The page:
Close your eyes for a moment and think about everything you did this morning. You probably opened your phone, checked your email and/or social media, texted a friend, or searched for something online. Now try to imagine how many people in the world also did the same things.
What each of these actions have in common is that they all incorporate the usage of data. The volume of data which is produced and collected every day is growing at an unprecedented pace as a result of the proliferation of devices, services, and sensors throughout the world. From a marketing perspective, this data provides a huge opportunity to better reach customers. Gap,’13, and VP of Marketing at Ripple, a fintech company, shared his perspective on those opportunities in an event hosted by the Kilts Center for Marketing.
Throughout the lecture Gap provided many practical examples using publicly available data. He began by presenting a heat map of San Francisco. The map showed red data points for photos taken by locals and blue data points for photos uploaded by tourists. Gap explained that since mobile devices track your location, it is possible to know if the device is out of its normal area, and thus infer if you’re a local or a visitor. Access to this data presents a lot of opportunities for marketers. For example, let’s say you are about to open a new restaurant. You can know exactly what type of audience you’ll be catering to and use this data to establish your marketing strategy.
Consumer behavior data is extremely useful for marketers. In the past obtaining this data was more difficult as marketers had to conduct consumer surveys, or polls, or pay for third-party data. Today, however, with the widespread usage of the internet and mobile phones, there is a lot of information that is easily available and can be used immediately. Gap demonstrated this with two interesting examples. First, he asked us if the likelihood of someone proposing is equally spread out throughout the year. To my surprise the answer is that it is not. Gap displayed a trend of searches for engagement rings, which showed that most searches are done during January and February, so the likelihood of someone proposing is much higher at the beginning of the year. Gap displayed another interesting behavioral pattern. At the beginning of the year searches for gyms, workout, and weight loss related topics spike, but steadily decline over time. Thus, if you were a business trying to sell goods related to engagement rings or fitness you can easily know that it’s better to advertise at the beginning of the year.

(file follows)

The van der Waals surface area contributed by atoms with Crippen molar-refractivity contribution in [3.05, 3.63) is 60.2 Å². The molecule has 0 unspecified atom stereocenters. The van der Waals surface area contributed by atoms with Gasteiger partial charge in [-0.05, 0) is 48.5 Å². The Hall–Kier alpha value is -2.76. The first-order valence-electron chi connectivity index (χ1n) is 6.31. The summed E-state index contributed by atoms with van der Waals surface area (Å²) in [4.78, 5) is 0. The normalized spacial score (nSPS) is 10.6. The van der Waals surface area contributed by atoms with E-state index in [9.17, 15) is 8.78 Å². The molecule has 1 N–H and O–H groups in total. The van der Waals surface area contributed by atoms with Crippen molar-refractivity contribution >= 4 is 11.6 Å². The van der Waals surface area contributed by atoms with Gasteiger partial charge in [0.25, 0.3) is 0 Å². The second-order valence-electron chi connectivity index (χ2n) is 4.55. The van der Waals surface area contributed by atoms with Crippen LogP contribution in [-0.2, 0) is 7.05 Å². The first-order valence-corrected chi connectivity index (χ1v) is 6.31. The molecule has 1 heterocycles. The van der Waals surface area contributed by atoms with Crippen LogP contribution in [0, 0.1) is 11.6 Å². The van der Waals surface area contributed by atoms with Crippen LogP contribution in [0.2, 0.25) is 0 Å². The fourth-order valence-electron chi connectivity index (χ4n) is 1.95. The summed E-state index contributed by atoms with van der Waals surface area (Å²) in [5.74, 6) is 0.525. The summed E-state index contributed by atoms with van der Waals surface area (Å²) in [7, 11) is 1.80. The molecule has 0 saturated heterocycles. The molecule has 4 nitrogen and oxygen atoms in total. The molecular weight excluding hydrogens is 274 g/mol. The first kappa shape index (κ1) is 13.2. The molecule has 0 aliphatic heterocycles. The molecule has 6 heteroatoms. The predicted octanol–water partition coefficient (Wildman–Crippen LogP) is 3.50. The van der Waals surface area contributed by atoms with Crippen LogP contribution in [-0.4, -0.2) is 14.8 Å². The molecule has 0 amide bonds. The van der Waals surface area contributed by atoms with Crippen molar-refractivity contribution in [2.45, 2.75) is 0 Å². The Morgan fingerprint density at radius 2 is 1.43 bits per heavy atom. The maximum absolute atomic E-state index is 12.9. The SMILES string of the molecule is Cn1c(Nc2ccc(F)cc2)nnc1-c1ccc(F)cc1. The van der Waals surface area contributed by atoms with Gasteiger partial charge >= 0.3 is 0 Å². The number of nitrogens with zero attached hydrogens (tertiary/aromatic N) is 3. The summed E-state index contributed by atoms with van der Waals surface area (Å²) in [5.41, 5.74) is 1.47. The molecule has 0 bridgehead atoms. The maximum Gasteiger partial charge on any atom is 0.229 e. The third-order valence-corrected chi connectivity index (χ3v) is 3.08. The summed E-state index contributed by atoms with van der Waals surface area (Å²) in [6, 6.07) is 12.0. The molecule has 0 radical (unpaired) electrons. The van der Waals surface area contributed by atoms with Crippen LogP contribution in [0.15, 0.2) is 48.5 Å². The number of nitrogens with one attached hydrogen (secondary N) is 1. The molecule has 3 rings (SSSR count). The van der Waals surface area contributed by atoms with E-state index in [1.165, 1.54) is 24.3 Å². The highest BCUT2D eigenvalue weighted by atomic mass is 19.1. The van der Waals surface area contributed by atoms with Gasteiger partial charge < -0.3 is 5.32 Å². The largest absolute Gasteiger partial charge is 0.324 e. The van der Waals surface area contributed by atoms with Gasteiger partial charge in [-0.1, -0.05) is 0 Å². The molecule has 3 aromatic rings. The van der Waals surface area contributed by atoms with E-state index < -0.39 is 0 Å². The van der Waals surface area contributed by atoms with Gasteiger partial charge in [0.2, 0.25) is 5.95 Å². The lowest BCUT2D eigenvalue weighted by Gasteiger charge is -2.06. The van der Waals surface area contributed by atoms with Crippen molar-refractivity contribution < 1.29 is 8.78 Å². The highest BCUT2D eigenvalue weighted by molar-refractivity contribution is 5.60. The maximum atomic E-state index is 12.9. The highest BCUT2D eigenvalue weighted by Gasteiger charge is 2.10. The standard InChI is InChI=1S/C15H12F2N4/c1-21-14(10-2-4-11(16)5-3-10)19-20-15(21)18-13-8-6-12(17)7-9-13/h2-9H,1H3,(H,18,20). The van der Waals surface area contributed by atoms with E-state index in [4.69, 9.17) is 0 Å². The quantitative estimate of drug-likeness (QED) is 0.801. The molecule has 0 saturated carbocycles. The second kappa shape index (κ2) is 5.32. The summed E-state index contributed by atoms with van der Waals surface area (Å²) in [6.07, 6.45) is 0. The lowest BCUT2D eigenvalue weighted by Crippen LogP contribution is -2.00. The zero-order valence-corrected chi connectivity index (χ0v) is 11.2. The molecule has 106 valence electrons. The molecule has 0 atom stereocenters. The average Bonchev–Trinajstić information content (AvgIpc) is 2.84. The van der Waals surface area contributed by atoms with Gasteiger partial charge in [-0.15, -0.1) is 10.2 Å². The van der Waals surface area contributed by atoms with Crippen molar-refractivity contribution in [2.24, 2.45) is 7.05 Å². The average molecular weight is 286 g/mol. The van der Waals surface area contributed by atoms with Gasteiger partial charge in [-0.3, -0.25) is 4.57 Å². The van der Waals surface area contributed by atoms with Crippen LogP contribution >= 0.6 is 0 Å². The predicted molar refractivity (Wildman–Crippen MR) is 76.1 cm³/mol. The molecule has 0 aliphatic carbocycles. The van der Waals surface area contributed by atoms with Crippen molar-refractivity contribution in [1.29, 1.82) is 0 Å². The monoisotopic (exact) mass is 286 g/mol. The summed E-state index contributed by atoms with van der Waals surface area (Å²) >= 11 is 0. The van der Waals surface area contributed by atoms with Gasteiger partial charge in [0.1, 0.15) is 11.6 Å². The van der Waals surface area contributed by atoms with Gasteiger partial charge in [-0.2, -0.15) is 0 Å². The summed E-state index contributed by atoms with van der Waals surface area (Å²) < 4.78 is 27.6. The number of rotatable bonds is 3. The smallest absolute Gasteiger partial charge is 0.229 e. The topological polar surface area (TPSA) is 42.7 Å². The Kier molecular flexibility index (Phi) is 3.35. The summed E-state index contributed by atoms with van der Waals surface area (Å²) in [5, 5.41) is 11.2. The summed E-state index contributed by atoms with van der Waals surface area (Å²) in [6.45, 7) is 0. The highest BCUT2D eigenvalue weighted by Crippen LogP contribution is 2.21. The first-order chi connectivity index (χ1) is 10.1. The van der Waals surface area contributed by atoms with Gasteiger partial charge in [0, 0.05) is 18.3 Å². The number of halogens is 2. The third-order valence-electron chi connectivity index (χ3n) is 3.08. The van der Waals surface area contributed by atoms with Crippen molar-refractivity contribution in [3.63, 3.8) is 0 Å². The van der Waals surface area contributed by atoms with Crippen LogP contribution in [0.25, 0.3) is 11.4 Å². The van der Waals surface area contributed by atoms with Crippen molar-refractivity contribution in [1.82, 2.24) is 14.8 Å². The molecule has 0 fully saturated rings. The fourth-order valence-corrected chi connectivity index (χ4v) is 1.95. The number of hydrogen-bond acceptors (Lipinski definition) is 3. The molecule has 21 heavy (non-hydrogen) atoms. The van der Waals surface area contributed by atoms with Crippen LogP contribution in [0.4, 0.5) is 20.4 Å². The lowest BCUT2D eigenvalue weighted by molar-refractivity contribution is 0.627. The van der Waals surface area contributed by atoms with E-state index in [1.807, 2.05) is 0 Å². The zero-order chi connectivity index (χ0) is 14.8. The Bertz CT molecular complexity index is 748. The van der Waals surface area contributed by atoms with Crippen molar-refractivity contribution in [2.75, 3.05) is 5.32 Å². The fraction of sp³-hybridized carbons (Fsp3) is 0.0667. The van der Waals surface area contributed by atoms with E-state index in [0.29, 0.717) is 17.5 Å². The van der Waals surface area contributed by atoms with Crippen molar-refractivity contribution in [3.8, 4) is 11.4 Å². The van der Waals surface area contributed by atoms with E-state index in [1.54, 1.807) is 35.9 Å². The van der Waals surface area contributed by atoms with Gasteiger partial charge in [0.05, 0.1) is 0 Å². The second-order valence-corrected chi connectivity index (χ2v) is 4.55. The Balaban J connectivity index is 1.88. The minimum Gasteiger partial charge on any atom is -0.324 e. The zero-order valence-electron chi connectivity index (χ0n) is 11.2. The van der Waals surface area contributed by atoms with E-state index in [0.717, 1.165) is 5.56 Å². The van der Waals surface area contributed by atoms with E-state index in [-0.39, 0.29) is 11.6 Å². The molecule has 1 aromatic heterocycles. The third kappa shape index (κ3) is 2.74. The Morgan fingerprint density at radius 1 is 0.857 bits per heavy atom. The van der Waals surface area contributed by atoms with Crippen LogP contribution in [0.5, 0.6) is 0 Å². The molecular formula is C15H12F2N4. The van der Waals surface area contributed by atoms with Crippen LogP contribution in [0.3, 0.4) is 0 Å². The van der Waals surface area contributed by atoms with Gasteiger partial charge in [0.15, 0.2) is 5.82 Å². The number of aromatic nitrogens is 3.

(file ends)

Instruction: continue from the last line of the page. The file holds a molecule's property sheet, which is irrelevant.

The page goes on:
The amount of information and accessibility of the data completely changed the way businesses go-to-market. In the past, businesses followed a strict business plan in which they developed a product locally, and then expanded and hopefully scaled globally. In the digital age, there is less friction. Customers no longer have to be local and can be literally be anywhere. As a result, a businesses can launch internationally right off the bat. In addition, businesses need less capital to test their ideas. They can get feedback quickly to know the viability of the product and use it to change/refine it and then scale. This is incredibly exciting for marketers. Gap explained that “Because of data and information, the scope is shifting beyond just driving brand awareness, and more and more marketers are expected to feed into product development.” Previously, organizations would separate product marketing and marketing, but today they are almost entirely combined.
Gap then switched gears and focused on new opportunities that exist in emerging markets. Since 85% of the world population is in these markets, there is a lot of demand for new products and services from all over the world. He says, “Innovations are happening at an incredible pace. This used to be a competitive advantage for us in the West, but now a lot of those innovations are happening in the East or in other growth markets.” However, Gap claimed innovation alone isn’t an advantage when entering these markets. To explain this, he walked us though Uber’s attempt to expand into South east Asia. We all know that ultimately, Uber was not successful and decided to pull out of South east Asia. Yet, it was incredibly interesting to learn why Uber, which was well funded and incredibly innovative, wasn’t able to beat the local competitor, Grab. Gap walked through the data that existed at the time and provided a lot of insight into what marketers should look for and why Uber’s strategy failed.
To conclude, Gap’s lecture was one of my Booth highlights. I learned so much about marketing, how to obtain publicly available information, and what to look for as you build a marketing strategy.
For more information about the Kilts Center for Marketing, click here.